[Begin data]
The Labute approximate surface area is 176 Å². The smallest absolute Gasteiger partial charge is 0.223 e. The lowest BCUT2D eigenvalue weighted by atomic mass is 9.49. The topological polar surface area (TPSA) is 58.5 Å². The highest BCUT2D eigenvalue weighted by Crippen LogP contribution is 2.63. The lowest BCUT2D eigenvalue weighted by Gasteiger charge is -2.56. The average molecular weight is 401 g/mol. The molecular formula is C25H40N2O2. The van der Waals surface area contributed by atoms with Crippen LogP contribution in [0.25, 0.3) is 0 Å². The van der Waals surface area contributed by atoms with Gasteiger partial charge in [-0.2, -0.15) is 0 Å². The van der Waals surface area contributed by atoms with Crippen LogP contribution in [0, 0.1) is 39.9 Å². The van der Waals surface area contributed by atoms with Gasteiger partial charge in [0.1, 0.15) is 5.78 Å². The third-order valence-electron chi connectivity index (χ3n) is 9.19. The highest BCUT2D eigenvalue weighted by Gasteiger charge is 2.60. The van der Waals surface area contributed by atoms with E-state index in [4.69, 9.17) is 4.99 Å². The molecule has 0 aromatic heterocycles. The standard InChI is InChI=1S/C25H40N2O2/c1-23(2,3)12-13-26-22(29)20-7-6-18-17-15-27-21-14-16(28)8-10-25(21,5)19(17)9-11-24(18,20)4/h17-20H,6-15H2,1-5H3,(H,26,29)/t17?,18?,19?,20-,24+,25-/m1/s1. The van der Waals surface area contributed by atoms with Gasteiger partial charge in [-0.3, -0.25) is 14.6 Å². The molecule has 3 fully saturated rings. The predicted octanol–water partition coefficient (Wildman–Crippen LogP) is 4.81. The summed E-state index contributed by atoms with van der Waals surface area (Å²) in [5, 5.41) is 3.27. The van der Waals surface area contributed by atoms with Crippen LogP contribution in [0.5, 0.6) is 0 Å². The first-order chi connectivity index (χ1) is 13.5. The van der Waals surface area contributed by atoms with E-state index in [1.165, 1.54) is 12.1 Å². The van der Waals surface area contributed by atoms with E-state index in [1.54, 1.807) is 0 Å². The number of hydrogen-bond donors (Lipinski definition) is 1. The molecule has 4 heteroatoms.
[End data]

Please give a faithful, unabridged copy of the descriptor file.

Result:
The Labute approximate surface area is 176 Å². The smallest absolute Gasteiger partial charge is 0.223 e. The lowest BCUT2D eigenvalue weighted by atomic mass is 9.49. The topological polar surface area (TPSA) is 58.5 Å². The highest BCUT2D eigenvalue weighted by Crippen LogP contribution is 2.63. The lowest BCUT2D eigenvalue weighted by Gasteiger charge is -2.56. The average molecular weight is 401 g/mol. The molecular formula is C25H40N2O2. The van der Waals surface area contributed by atoms with Crippen LogP contribution in [0.25, 0.3) is 0 Å². The van der Waals surface area contributed by atoms with Gasteiger partial charge in [-0.2, -0.15) is 0 Å². The van der Waals surface area contributed by atoms with Crippen LogP contribution in [0, 0.1) is 39.9 Å². The van der Waals surface area contributed by atoms with Gasteiger partial charge in [0.1, 0.15) is 5.78 Å². The third-order valence-electron chi connectivity index (χ3n) is 9.19. The highest BCUT2D eigenvalue weighted by Gasteiger charge is 2.60. The van der Waals surface area contributed by atoms with E-state index in [4.69, 9.17) is 4.99 Å². The molecule has 0 aromatic heterocycles. The standard InChI is InChI=1S/C25H40N2O2/c1-23(2,3)12-13-26-22(29)20-7-6-18-17-15-27-21-14-16(28)8-10-25(21,5)19(17)9-11-24(18,20)4/h17-20H,6-15H2,1-5H3,(H,26,29)/t17?,18?,19?,20-,24+,25-/m1/s1. The van der Waals surface area contributed by atoms with Gasteiger partial charge in [-0.3, -0.25) is 14.6 Å². The molecule has 3 fully saturated rings. The predicted octanol–water partition coefficient (Wildman–Crippen LogP) is 4.81. The summed E-state index contributed by atoms with van der Waals surface area (Å²) in [5, 5.41) is 3.27. The van der Waals surface area contributed by atoms with Crippen LogP contribution in [0.5, 0.6) is 0 Å². The first-order chi connectivity index (χ1) is 13.5. The van der Waals surface area contributed by atoms with E-state index in [1.165, 1.54) is 12.1 Å². The van der Waals surface area contributed by atoms with E-state index in [1.54, 1.807) is 0 Å². The number of hydrogen-bond donors (Lipinski definition) is 1. The molecule has 4 heteroatoms.